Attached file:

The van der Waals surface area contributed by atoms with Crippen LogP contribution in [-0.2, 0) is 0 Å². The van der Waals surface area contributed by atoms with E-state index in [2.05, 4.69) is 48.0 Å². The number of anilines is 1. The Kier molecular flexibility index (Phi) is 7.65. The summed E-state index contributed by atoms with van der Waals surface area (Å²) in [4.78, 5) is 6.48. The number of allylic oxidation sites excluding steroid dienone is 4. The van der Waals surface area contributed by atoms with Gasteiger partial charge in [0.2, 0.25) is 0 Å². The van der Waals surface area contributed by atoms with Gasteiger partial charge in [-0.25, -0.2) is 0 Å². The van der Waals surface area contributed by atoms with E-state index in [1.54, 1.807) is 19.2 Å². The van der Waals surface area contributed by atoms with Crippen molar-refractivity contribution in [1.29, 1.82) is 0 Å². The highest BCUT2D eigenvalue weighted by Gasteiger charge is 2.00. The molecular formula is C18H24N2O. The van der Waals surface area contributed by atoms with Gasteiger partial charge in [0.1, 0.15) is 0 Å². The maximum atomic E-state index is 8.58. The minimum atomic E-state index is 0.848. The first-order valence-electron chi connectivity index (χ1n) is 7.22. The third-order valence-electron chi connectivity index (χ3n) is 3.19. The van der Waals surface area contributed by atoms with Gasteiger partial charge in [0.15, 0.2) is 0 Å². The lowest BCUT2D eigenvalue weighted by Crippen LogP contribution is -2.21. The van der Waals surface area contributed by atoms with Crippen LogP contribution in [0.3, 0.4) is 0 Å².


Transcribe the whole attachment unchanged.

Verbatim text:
The van der Waals surface area contributed by atoms with Crippen LogP contribution in [-0.2, 0) is 0 Å². The van der Waals surface area contributed by atoms with E-state index in [2.05, 4.69) is 48.0 Å². The number of anilines is 1. The Kier molecular flexibility index (Phi) is 7.65. The summed E-state index contributed by atoms with van der Waals surface area (Å²) in [4.78, 5) is 6.48. The number of allylic oxidation sites excluding steroid dienone is 4. The van der Waals surface area contributed by atoms with Gasteiger partial charge in [0.2, 0.25) is 0 Å². The van der Waals surface area contributed by atoms with Gasteiger partial charge in [-0.25, -0.2) is 0 Å². The van der Waals surface area contributed by atoms with E-state index in [1.54, 1.807) is 19.2 Å². The van der Waals surface area contributed by atoms with Crippen molar-refractivity contribution in [1.29, 1.82) is 0 Å². The highest BCUT2D eigenvalue weighted by Gasteiger charge is 2.00. The molecular formula is C18H24N2O. The van der Waals surface area contributed by atoms with Gasteiger partial charge in [0.1, 0.15) is 0 Å². The maximum atomic E-state index is 8.58. The minimum atomic E-state index is 0.848. The first-order valence-electron chi connectivity index (χ1n) is 7.22. The third-order valence-electron chi connectivity index (χ3n) is 3.19. The van der Waals surface area contributed by atoms with Gasteiger partial charge in [0.15, 0.2) is 0 Å². The lowest BCUT2D eigenvalue weighted by Crippen LogP contribution is -2.21. The van der Waals surface area contributed by atoms with Crippen LogP contribution in [0.3, 0.4) is 0 Å².